Medical tourism is another niche product with great potential for Georgia in the medium term. Visitors from CIS countries, who dominate the arrival mix, have a level of comfort with Georgia and for the most part, do not have very high-quality healthcare in their home countries. Georgia’s healthcare is very price-competitive vs Turkey, which is currently the regional center for medical tourism. As a result of major upgrades in its healthcare system, the number of medical tourists in Turkey increased from 74,000 to 0.5mn over 2008-14 (with a sizable number of Georgian patients, among them) and generated an estimated US$ 2.5bn in revenue in 2014. The state of medical infrastructure in Georgia (mostly in secondary and tertiary care, which are the main attraction for medical tourists) has improved significantly over the last few years and key private sector players are investing heavily in further improvements in facilities, technology and service. Notably, in November 2015, Georgia Healthcare Group PLC became the first healthcare company in the region to be listed on the premium segment of the London Stock Exchange – an important catalyst for elevating the image of the Georgian healthcare system. The key challenges for Georgia to become a medical tourism destination are the quality of healthcare, attracting foreign-educated medical professionals, and international accreditation of Georgian hospitals.

Development of medical tourism brings far-reaching benefits to a country. First and foremost, medical tourism is a source of foreign currency inflows in the form of payments for medical care and tourism services. Notably, medical tourists typically spend significantly more on non-medical tourism services than regular tourists do. As the segment develops, there is a spillover effect resulting in an improved healthcare offering not only for visitors, but for the local population as well. A developed medical tourism industry also facilitates the return of highly qualified, foreign-educated medical professionals to the country. Furthermore, political ties between the countries are typically strengthened in the process. If Georgia can follow the example of Turkey, it stands to reap these benefits by retaining its domestic patients and attracting medical tourists from the region in the medium term.

Wellness and spa tourism is another high-potential target for Georgia. Tskaltubo, a well-known resort area in the Imereti region that promoted healthy living, relaxation, and medical tourism in the Soviet era, is a case in point. The Partnership Fund enlisted the help of international consultancies to devise a master plan for the privatization of the 18 state-owned buildings in the resort town, three of which have already been sold to local and foreign investors. Furthermore, the government has attracted support from the World Bank and an estimated US$ 28mn will go toward overhauling water and sanitation systems and renovating public buildings and a 70 hectare public park in Tskaltubo. The Partnership Fund is also partnering with Redix Group on the development of a high-class hotel in Abastumani, another strategically important resort area.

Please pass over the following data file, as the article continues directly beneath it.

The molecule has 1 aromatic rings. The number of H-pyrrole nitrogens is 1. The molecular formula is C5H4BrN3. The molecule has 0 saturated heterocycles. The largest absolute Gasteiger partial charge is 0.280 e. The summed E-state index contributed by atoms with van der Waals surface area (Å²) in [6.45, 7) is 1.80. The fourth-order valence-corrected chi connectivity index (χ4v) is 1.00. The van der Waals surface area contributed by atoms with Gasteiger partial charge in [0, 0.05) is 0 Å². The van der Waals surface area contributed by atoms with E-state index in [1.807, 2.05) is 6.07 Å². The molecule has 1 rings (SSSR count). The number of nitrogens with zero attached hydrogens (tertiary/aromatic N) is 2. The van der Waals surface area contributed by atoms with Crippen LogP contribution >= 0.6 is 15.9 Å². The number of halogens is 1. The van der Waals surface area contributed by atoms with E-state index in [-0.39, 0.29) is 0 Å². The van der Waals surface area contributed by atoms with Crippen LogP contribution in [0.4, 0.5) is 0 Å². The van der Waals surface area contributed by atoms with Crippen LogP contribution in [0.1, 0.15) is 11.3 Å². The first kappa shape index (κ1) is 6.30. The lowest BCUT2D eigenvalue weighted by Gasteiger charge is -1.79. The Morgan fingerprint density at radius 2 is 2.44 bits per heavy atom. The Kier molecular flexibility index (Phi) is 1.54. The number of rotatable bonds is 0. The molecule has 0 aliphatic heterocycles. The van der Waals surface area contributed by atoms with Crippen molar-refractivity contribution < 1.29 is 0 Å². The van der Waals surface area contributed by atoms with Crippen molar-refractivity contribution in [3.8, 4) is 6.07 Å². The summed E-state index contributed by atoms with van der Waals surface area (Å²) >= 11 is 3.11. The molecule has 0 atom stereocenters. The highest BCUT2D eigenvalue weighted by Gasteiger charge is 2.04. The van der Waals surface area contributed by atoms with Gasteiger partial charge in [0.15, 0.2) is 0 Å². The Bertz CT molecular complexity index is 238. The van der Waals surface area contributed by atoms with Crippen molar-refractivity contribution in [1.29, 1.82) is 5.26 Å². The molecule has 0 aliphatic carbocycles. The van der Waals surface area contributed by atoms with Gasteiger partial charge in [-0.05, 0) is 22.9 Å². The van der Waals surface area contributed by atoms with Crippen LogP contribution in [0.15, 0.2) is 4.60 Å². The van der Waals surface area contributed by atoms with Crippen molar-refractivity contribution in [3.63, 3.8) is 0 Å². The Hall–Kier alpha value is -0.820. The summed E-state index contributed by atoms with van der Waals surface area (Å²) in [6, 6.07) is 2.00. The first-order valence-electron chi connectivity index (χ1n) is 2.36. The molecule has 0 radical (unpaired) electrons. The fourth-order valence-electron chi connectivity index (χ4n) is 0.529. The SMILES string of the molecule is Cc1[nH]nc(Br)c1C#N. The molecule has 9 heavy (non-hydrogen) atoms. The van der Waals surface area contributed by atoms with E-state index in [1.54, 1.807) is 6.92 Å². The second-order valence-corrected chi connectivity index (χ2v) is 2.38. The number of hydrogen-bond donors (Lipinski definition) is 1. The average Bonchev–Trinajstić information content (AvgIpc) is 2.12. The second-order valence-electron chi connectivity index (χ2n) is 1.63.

The gaming industry in Georgia has large potential as most countries in the region restrict gambling. Strong development has taken place in Batumi, which is now home to 11 casinos. The estimated number of visits to Batumi casinos has increased 2.1x over 2013-2015 to 614,000, while the amount collected by the local government in gaming business fees has expanded 2.7x to US$ 8.9mn over the same period. We expect even faster growth next year, as five of the existing casinos opened at the end of 2015 and their full contribution will be seen in 2016.

Incentives are in place for the development of gaming tourism in resort areas. The annual license fee for operating a casino in the country ranges from GEL 100,000 to GEL 5.0mn, depending on the region. Casinos commencing operations in Kazbegi, Tskaltubo, Sighnaghi, Bakuriani, and Gudauri are exempted from the annual license fee, as the government targets those areas for tourism development. In addition, newly built hotels in Georgia’s seaside resort towns with more than 100 rooms (80 in some cases) are exempt for 10 years. Other regions have highly discounted license fees ranging from GEL 100,000 to GEL 250,000.

Nino Papava (Galt and Taggart)

18 July 2016 18:26